A block south and one
block west is the Directors Guild of America (DGA) an impressive Sunset Boulevard building (photos here). It's a place - if you can manage it - to see major Hollywood movies before they're released. I seem to recall seeing "Braveheart"
there some weeks before its release, with short Mel Gibson answering questions after the lights came up. And there's the annual
City of Lights thing there each spring - a screening the year's top French films (attended this one - the late director John Frankenheimer gave a short talk in awful French). Then there was that prerelease screening of Serendipity, where the lead, John Cusack, after the film, told us all it would be a big hit. It wasn't. In any event, the DGA isn't exactly
a tourist destination. It's a fancy union hall. People in "the industry" hang out there, and hangers on. But there's a good
car wash across the street. They do nice work.
Where the industry folks also hang out is another union hall a few
doors east - the International Cinematographers Guild (7755 Sunset Boulevard). This is their national headquarters - for six thousand cinematographers the camera crews, and the
still photographers and the publicists - the folks who work on studio and independent films, television, commercials, documentaries,
music videos and broadcast news. It's a union for the "below the line" folks.
The building was redone and they moved
into it in 2003 - Ron Howard gave a speech and all that (see this). It's a cool building - palm trees, reflective glass.
And across the street
is Bug Music with the logo that makes you think they're in the same business that made Tom DeLay wealthy enough to be able to run for
congress. But they don't do pest control. They do something else - administering and collecting royalties on behalf of independent publishers, songwriters, and artists - they track down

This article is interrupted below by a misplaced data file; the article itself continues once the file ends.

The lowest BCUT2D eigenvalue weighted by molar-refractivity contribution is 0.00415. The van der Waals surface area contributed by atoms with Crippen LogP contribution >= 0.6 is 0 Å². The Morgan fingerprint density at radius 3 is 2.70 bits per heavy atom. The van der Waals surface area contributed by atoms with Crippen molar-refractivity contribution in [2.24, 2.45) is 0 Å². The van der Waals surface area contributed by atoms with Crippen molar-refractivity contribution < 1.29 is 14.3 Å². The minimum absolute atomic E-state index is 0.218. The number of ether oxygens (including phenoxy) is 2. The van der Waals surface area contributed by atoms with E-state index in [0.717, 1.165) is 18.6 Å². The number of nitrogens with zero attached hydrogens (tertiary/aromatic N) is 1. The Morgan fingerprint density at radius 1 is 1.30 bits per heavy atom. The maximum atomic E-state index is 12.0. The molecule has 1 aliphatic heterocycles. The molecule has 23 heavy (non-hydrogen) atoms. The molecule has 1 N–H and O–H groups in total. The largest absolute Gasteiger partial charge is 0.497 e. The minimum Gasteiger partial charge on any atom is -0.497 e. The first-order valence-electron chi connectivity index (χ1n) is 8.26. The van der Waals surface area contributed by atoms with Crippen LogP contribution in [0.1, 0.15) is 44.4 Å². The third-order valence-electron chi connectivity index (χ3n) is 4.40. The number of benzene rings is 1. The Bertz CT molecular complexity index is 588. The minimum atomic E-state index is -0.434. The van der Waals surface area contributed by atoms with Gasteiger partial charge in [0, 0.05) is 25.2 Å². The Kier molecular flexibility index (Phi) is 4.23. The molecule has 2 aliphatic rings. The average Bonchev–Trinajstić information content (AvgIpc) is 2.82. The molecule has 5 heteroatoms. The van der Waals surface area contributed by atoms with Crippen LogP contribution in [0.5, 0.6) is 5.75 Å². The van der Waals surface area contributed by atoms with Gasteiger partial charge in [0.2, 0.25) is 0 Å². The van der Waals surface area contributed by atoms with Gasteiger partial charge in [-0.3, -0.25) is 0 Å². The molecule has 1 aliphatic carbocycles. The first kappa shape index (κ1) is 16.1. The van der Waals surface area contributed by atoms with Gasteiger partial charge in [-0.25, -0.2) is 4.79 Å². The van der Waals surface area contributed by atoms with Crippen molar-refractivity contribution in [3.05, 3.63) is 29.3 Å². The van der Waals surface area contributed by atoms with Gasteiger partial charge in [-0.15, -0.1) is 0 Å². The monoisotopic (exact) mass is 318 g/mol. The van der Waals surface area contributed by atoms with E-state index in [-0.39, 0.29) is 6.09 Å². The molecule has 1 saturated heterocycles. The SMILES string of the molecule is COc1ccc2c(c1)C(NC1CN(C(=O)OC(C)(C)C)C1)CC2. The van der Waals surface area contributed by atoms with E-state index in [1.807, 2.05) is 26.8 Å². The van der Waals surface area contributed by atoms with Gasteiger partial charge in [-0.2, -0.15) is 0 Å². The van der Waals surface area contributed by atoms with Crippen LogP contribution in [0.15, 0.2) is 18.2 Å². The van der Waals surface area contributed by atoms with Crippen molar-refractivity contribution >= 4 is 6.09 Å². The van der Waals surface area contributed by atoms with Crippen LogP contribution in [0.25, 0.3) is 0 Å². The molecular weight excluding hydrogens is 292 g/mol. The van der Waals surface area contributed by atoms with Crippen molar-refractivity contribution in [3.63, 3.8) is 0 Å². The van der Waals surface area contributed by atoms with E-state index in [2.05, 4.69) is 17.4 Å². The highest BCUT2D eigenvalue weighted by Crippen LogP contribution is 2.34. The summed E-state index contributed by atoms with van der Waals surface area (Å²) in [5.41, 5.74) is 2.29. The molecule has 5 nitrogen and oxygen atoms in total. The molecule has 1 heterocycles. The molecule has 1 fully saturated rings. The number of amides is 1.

and collect royalties for their clients, like the Dixie Chicks, Iggy Pop, and the estates of the late Johnny Cash and Janis
Ian. They're lawyers, administering publishing catalogs and anything that has an income-earning copyright. They "bug" people.
It all started when they were asked to administer the Del Shannon catalog - "There was a dispute over the copyrights
of Del's songs, but when we got the copyrights back for him, we also started to pitch his songs for cover records. We had
a big breakthrough, when Bonnie Raitt recorded Del's hit, 'Runaway,' and it became a cover hit. We got a taste for that cover
success, and we started aggressively promoting our catalogs."
And it took off. They're international now. You have
a copyright and aren't getting paid? They'll get your money for you, and take a cut of it for themselves. And now they work
in movies, where many use pop and indie tunes for a soundtrack. They'll work out the licensing and all that - legal consultation.
Seen Kill Bill 2, with all those odd songs in the background? They worked out the copyright details.
It's another below-the-line industry
insider place. That's the neighborhood here.
And they have a cool bug.
you use any of these photos for commercial purposes I assume you'll discuss that with me.
is a copyright notice at the bottom of this page, of course.
were shot with a Nikon D70 – lens AF-5 Nikor 18-70mm 1:35-4.5G ED
were modified for web posting using Adobe Photoshop 7.0
original large-format raw files are available upon request.